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North American Shale Producers Drove 1Q Downgrades, Says Fitch

The oil and natural gas sector accounted for the most downgrades in the first quarter at 28%, driven by the decline in oil prices that most impacted North American shale producers, according to Fitch Ratings.

"Weak oil prices have significantly reduced the rating headroom for many oil and gas companies that went into the slump with stretched credit profiles," said analysts on Wednesday. "This is particularly true among speculative-grade entities that have a concentrated risk and/or small operating base.

"Negative rating actions, including those for investment-grade entities, have reflected limited headroom in the prior ratings. For speculative-grade issuers, downgrades have also reflected their vulnerability in the current cycle, such as liquidity or stretched credit profiles."

Oil prices should remain low versus June 2014 levels "over the next three years," analysts said. Fitch reduced base West Texas Intermediate price assumptions in early 2015 to $50/bbl in 2015, $60/bbl in 2016 and $75/bbl in 2017.

"Continued negative rating actions will be driven by company actions in response to weak prices, and the risk that the recovery in the oil price is slower than Fitch anticipates. Upgrades will probably be limited over the next 12 months."

In response to the commodity price slump, exploration and production companies, along with the service providers, have made significant reductions to planned capital expenditures (capex) because the economics of the new projects are less attractive.

"The biggest cuts have been made by North American shale producers, which typically have high financial and operating leverage and low ratings," said Fitch analysts. "Capex cuts have been smaller among global integrated oil and gas companies with higher ratings" because of the "need to continue investing through the cycle.

"The expected decline in drilling and services costs in the current downcycle will be a partial offset to low oil prices for exploration and production companies. While the benefit is global, it is especially concentrated in onshore North American shale companies."

Fitch noted that energy sector defaults hit the institutional leveraged loan market in March for the first time since December 2013. At the end of March, the energy trailing 12-month (TTM) sector institutional leveraged loan default rate stood at 1.7%, higher than its 1% long-term average.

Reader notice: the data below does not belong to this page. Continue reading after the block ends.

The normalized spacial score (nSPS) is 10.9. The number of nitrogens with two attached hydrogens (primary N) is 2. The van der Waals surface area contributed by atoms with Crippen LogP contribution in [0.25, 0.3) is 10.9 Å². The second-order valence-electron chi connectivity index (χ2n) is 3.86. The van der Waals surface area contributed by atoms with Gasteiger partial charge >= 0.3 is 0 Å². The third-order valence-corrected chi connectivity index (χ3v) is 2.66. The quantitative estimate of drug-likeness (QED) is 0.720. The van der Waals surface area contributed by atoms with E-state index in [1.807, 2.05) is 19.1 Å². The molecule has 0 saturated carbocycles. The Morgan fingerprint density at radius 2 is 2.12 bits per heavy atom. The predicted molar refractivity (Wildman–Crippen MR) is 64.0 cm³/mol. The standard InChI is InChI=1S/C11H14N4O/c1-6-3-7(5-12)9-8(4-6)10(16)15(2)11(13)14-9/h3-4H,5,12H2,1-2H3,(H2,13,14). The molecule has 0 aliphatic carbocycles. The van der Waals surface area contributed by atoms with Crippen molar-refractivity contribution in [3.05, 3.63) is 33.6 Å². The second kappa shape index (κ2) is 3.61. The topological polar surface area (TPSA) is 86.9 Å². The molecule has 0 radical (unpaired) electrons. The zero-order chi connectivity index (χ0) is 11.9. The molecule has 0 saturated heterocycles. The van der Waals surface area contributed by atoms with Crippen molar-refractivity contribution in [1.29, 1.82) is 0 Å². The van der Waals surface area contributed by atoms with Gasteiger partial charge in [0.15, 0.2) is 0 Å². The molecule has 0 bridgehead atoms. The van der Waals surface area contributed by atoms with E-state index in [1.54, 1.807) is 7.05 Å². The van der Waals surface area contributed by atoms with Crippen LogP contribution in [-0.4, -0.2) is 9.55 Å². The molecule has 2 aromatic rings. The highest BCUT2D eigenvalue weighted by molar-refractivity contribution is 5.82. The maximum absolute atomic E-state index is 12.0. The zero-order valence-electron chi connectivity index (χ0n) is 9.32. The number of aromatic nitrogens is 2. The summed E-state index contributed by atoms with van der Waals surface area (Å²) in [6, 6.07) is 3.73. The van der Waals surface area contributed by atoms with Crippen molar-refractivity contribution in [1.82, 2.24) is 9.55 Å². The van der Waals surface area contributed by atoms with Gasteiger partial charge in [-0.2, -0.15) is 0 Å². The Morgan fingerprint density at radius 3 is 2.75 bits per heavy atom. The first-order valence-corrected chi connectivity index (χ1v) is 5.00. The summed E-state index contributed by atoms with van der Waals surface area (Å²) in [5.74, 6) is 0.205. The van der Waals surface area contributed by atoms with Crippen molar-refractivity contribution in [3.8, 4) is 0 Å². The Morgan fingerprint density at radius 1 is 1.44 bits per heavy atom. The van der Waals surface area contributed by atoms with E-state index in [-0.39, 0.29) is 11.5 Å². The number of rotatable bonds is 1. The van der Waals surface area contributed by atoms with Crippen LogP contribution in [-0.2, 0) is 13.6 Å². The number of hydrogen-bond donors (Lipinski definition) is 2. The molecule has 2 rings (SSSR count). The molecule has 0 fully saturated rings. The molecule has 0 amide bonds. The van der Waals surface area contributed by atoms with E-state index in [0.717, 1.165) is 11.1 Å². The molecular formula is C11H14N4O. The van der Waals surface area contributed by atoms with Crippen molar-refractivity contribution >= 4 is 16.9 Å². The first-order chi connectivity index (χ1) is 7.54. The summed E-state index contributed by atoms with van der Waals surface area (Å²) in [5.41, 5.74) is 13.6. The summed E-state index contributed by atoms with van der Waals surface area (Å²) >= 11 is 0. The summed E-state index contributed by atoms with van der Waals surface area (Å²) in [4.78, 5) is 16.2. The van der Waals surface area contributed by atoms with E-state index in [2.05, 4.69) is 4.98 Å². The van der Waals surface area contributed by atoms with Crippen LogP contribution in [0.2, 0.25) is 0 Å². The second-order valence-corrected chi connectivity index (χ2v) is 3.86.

Analysts cited Chapter 11 bankruptcy filings by U.S.-based onshore operator Quicksilver Resources Inc. (see Shale DailyMarch 18), as well as marine contractor Cal Dive International Inc., "which serve as bellwethers..." Houston-based explorer Dune Energy Inc. also sought bankruptcy protection in March (see Daily GPI, March 9; March 4). The default rate is "expected to rise further on Shoreline Energy's early April bankruptcy filing and Sabine Oil and Gas' April 21 missed interest payment" and "Samson Investment is also engaged in restructuring discussions" (see Shale DailyApril 2).

The energy sector is seen as "an outlier for leveraged loan defaults while it navigates the current rough patch," said Fitch's Eric Rosenthal, senior director of leveraged finance.

The overall TTM leveraged loan default rate fell to 3.6% in March from 3.9% in February. Average coverage improved to 3.4 times at year-end 2014 from three times one year earlier, while revenue and earnings also increased over the same timeframe. Average leverage declined 10% over the past year to five times to five-and-a-half times.

"Despite the increased energy default rate, the industry comprises just 5% of outstanding institutional leveraged loans compared with 18% of the high yield bond market," Rosenthal noted. "At 14%, services and miscellaneous is the largest sector, followed by computers and electronics, and healthcare and pharmaceutical."

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